Americas: Gang-related violence set to continue to rise in Panama
Key Risks: gang-related violence; organised crime; violent crime
In Panama, on 3 September Gilberto Hernandez – a player for the country’s national football team – was killed and seven others were injured in a shooting by a group of unidentified assailants in Colon’s Barrio Norte neighbourhood, Colon province. It remained unclear whether Hernandez was the target of the attack or what the motive was. No one has been arrested in connection with the shooting. The violence came as the number of homicides in the city of Colon has increased in recent months – with over 50 people killed in the city so far in 2023 – due to an ongoing turf war between two rival drug-trafficking gangs aiming to secure control of key smuggling routes. The country remains an important transshipment point for drug trafficking between South America and the US. Gang-related violence is set to continue to consolidate in the country.
Asia Pacific: New Thai government set to be finalised this week
Key Risks: political instability; policy continuity; economic risks
In Thailand, on 5 September Prime Minister Srettha Thavisin is expected to be formally inaugurated by King Maha Vajiralongkorn. On 2 September Thavisin finalised his cabinet line-up, in which he will concurrently serve as Finance Minister. While most posts are allocated to Thavisin’s Pheu Thai Party (PTP), the military-backed Palang Pracharath (PPRP) and United Thai Nation (UTN) parties feature in the energy and environment portfolios. Thavisin met with the incoming leadership of the country’s powerful military on 3 September as he sought to consolidate support for and within his tenuous coalition. The PTP-led government is expected to further flesh out their policy agenda before Thavisin is due to deliver his policy statement to parliament on 8 September. With the PTP’s control of key economic ministries secured, the government will likely focus on cost of living issues and on revitalising the country’s sluggish economic growth.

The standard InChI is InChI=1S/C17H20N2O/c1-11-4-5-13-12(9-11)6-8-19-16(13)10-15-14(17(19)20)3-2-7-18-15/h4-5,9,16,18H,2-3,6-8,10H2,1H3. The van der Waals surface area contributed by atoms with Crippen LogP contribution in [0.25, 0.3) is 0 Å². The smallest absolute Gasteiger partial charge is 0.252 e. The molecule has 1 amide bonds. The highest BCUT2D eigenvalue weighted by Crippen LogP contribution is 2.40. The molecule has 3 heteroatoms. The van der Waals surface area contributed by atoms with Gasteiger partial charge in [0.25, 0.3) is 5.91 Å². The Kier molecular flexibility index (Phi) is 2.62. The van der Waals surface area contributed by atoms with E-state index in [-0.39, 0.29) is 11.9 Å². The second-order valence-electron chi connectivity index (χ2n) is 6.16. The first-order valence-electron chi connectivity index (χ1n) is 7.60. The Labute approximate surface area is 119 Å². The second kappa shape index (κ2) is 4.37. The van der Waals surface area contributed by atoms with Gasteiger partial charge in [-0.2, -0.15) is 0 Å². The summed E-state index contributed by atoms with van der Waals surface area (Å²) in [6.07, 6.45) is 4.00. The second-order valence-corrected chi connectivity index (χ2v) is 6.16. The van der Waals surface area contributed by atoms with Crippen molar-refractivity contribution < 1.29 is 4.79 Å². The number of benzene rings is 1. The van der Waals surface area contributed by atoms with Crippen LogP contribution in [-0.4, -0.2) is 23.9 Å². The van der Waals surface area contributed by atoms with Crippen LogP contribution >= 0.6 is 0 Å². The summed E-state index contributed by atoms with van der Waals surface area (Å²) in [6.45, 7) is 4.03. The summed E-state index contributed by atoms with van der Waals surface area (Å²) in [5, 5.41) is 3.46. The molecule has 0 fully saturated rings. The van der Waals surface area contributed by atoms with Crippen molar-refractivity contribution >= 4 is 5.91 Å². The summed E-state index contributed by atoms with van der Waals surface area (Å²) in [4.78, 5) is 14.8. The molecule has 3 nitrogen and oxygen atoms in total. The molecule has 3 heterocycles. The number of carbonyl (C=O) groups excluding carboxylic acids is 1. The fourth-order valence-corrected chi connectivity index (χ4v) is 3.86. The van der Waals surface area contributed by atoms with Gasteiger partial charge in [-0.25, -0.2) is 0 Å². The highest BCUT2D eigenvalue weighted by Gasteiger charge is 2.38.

Eurasia: Ukraine anti-corruption drive expands as billionaire Kolomoisky arrested
Key risks: corruption; political stability
In Ukraine, on 2 September Ihor Kolomoisky, one of Ukraine’s richest men and a former close ally of President Volodymyr Zelensky, was arrested and charged with fraud and embezzlement by the Security Service of Ukraine (SBU). Kolomoisky was stripped of his Ukrainian citizenship in July 2022. Zelensky had been criticised for allegedly favouring him prior to the launch of Moscow’s invasion in February 2022, but the charges against Kolomoisky signal Kyiv’s resolve to step up its anti-corruption crackdown. At the same time, the SBU’s involvement has been criticised as the agency is insufficiently reformed compared to other anti-corruption agencies. Separately on 3 September, Defence Minister Oleksii Reznikov resigned from his post following a series of corruption scandals in the ministry. Authorities will likely continue with their corruption crackdown as Kyiv grows dependent on Western aid and seeks to join the EU.